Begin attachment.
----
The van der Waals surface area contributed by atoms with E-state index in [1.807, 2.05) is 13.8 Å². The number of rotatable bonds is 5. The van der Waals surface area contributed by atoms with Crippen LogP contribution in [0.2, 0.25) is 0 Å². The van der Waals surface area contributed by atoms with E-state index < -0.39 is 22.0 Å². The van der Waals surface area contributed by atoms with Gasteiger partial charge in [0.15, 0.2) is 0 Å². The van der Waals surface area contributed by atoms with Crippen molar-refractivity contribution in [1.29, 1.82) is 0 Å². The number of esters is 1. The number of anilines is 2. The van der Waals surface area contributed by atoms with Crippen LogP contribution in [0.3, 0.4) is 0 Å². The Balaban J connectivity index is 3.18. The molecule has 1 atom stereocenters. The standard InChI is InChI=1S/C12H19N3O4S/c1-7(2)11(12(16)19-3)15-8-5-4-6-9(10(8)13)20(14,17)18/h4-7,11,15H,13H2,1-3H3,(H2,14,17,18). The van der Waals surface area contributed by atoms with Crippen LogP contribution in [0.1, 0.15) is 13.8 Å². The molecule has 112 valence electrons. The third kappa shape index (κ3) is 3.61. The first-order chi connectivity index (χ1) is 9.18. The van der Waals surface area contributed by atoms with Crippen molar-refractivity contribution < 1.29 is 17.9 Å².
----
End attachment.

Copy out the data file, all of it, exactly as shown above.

The van der Waals surface area contributed by atoms with E-state index in [1.807, 2.05) is 13.8 Å². The number of rotatable bonds is 5. The van der Waals surface area contributed by atoms with Crippen LogP contribution in [0.2, 0.25) is 0 Å². The van der Waals surface area contributed by atoms with E-state index < -0.39 is 22.0 Å². The van der Waals surface area contributed by atoms with Gasteiger partial charge in [0.15, 0.2) is 0 Å². The van der Waals surface area contributed by atoms with Crippen molar-refractivity contribution in [1.29, 1.82) is 0 Å². The number of esters is 1. The number of anilines is 2. The van der Waals surface area contributed by atoms with Crippen LogP contribution in [0.3, 0.4) is 0 Å². The Balaban J connectivity index is 3.18. The molecule has 1 atom stereocenters. The standard InChI is InChI=1S/C12H19N3O4S/c1-7(2)11(12(16)19-3)15-8-5-4-6-9(10(8)13)20(14,17)18/h4-7,11,15H,13H2,1-3H3,(H2,14,17,18). The van der Waals surface area contributed by atoms with Crippen LogP contribution in [0.1, 0.15) is 13.8 Å². The molecule has 112 valence electrons. The third kappa shape index (κ3) is 3.61. The first-order chi connectivity index (χ1) is 9.18. The van der Waals surface area contributed by atoms with Crippen molar-refractivity contribution < 1.29 is 17.9 Å².